GPU runtime results for 2D InfoWorks ICM models (October 2018 update)

This is the fifth instalment in a series of blogs I’ve written summarising run times for 2D simulations conducted on PC hardware and NVIDIA GPU cards.  The first was in December 2012, I then followed up with a second in September 2016, a third in June 2017 and a fourth in November 2017.  Each blog shows how InfoWorks ICM has been designed to leverage technological improvements as soon as new hardware platforms and new GPU cards come onto the market and how rapidly GPU technology changes.

The tables below give simulation runtimes for two of our standard 2D testing models that were run on two high-end Intel Xeon Servers, one fitted with an NVidia Quadro GP100 GPU card and the other fitted with an NVidia TESLA P100 GPU card.

As with the previous runtime tests, the models contain 1.6 million and 3.3 million 2D elements and are 2D only datasets (i.e. no pipes or manholes).  Each model is run for a 2hr simulation using a M5-60 design storm. Rainfall is applied directly to 100% of the mesh, so all elements in the 2D zone are wet throughout the simulation (this is important, because it’s the number of wet elements that most influences the runtime, not the overall number of 2D elements in the model).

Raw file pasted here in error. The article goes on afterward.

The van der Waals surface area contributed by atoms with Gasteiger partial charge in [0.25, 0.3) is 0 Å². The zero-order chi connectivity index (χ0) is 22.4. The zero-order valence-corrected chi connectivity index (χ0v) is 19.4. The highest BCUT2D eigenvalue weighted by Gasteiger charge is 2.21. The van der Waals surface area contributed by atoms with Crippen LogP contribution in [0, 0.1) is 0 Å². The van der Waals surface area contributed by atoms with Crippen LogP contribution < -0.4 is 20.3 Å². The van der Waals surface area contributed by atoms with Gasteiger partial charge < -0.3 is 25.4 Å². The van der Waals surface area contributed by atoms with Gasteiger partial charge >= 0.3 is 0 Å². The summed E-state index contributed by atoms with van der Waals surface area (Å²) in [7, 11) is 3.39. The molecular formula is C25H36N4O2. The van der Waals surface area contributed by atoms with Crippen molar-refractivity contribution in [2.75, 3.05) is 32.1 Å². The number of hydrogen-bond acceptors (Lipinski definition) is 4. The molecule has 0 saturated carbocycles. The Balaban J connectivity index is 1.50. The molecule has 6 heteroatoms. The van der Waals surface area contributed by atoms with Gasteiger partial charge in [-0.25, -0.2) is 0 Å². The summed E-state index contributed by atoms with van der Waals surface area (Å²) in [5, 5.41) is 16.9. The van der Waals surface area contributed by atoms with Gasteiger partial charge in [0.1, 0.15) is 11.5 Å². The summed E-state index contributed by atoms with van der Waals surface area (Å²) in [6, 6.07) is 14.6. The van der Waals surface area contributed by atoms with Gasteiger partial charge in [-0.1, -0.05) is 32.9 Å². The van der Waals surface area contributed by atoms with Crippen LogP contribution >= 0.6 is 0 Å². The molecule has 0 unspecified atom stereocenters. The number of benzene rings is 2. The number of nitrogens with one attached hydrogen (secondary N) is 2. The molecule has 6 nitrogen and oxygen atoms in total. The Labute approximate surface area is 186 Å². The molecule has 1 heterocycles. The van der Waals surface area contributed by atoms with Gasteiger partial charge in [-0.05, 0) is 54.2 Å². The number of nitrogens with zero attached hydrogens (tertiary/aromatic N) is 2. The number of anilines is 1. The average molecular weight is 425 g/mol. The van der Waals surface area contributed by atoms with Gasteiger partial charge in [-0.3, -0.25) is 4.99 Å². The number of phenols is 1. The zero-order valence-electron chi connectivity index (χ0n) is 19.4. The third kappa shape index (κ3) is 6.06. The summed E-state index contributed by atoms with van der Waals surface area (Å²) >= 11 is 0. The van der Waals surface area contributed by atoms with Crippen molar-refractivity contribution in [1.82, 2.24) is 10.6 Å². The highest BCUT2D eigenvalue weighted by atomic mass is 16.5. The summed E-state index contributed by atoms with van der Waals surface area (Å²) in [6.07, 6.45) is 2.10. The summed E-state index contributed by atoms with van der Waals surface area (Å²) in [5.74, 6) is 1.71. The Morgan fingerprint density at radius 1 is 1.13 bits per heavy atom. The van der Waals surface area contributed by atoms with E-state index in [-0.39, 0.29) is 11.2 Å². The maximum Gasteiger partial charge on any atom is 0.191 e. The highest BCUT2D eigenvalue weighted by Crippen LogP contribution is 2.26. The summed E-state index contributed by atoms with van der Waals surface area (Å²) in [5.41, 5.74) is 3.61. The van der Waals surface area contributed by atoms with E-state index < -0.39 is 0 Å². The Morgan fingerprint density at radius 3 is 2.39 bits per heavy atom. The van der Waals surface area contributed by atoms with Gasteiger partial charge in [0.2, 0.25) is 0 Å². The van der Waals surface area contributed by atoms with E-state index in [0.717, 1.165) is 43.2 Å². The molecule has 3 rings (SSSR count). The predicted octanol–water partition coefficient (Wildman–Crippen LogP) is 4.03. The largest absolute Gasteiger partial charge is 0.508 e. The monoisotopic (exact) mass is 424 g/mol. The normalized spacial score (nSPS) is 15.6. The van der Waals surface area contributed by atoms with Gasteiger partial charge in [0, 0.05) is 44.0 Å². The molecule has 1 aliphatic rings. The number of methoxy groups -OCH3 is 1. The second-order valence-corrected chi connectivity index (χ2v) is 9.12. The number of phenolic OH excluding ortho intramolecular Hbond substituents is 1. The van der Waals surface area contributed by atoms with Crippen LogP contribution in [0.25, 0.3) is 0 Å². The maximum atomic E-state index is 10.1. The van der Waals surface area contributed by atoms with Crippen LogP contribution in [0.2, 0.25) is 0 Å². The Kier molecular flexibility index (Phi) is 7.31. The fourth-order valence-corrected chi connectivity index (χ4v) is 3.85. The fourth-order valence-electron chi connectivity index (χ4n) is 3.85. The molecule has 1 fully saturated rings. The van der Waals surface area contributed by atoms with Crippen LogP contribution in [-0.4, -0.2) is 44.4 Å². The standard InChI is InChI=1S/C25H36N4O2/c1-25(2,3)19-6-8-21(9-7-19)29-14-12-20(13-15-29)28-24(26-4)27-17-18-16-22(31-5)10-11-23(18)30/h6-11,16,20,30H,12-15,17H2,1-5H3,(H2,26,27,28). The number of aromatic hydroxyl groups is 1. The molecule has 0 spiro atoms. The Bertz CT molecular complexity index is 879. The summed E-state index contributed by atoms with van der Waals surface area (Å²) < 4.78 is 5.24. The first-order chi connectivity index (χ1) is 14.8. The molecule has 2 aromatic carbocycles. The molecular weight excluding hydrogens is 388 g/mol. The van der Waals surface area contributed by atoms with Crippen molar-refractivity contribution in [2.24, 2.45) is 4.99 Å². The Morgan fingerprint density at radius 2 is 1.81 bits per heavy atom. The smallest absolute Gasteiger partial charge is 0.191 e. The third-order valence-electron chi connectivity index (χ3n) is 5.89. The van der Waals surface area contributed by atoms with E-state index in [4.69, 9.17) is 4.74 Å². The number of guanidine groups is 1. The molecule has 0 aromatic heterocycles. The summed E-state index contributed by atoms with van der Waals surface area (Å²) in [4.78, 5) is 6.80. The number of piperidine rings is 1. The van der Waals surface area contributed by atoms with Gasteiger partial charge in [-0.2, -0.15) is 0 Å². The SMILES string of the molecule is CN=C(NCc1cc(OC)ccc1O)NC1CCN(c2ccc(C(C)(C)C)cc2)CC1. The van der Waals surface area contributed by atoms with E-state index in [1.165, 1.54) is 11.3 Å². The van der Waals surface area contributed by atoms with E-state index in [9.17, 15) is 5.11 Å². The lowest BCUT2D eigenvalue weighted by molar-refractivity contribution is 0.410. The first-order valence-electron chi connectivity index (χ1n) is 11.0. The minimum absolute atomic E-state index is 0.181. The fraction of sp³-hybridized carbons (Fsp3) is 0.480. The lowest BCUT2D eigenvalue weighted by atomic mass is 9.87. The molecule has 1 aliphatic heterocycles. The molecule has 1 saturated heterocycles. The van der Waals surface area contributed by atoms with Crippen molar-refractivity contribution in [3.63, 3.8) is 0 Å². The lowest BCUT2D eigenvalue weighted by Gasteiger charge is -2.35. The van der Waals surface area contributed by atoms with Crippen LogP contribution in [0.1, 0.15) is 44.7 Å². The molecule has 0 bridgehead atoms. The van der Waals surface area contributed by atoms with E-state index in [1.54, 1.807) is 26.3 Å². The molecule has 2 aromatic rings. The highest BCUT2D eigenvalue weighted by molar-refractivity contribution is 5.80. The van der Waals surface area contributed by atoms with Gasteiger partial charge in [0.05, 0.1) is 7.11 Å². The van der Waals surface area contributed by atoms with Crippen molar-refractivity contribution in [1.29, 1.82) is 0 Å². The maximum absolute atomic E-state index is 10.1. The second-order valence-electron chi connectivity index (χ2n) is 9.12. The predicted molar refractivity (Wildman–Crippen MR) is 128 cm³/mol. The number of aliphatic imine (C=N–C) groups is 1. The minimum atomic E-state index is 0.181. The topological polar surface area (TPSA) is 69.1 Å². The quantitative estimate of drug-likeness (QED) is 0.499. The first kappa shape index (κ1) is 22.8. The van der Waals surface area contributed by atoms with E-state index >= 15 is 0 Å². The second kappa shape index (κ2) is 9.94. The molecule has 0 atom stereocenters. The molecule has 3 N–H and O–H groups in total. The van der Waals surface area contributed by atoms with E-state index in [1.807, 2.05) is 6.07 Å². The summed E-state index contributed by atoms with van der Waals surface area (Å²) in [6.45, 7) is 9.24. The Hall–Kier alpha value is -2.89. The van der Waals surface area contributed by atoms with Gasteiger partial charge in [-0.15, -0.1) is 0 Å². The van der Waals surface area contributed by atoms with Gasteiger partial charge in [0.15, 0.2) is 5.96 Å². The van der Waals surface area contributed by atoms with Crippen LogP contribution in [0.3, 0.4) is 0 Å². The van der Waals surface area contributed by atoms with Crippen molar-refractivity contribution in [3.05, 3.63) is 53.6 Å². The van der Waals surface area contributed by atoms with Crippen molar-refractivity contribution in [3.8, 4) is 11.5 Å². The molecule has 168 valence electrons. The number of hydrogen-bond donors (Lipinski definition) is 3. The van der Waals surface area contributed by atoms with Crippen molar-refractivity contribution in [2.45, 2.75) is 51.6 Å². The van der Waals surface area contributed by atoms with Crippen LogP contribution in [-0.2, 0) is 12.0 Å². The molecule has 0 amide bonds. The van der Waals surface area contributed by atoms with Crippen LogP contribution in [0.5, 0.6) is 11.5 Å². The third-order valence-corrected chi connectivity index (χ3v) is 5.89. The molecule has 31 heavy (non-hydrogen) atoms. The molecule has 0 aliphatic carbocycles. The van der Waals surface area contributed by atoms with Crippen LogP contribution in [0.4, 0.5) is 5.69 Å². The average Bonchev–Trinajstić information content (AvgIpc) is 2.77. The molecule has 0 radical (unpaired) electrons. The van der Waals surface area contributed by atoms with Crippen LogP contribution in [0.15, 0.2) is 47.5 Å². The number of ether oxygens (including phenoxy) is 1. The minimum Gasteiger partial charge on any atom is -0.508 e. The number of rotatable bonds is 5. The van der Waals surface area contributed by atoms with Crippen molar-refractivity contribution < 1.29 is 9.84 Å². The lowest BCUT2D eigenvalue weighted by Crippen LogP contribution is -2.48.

My thanks go to John Baxter of AC&E Ltd in the UK and Jean-Charles Horlait of Service public de Wallonie in Belgium who kindly supplied the physical hardware used to conduct the test runs with our standard Innovyze GPU Testing Database, the results of which are shown in the tables above.  If you would like more details of the physical hardware employed to conduct these tests, you can contact either John Baxter or Jean-Charles Horlait using the contact details shown below.

John Baxter
Manager, IT Services
AC&E Ltd, Vanguard House
Sci-Tech Daresbury
Daresbury
Cheshire,  WA4 4AB
Tel:  +44 (0)1925 606404
E-Mail: john.baxter@acel.co.uk
Ir Jean-Charles Horlait
Email: jeancharles.horlait@spw.wallonie.be
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    About Andrew Walker

    Andrew Walker is a Senior Client Service Manager with Innovyze in the United Kingdom, specializing in the computerised analysis of drainage and flooding. He has over 30 years’ experience of modelling the key hydraulic processes involved in urban drainage design and analysis. He is one of the key members of staff tasked with supervising the roll-out and adoption of InfoWorks ICM throughout the UK and wider European marketplace.
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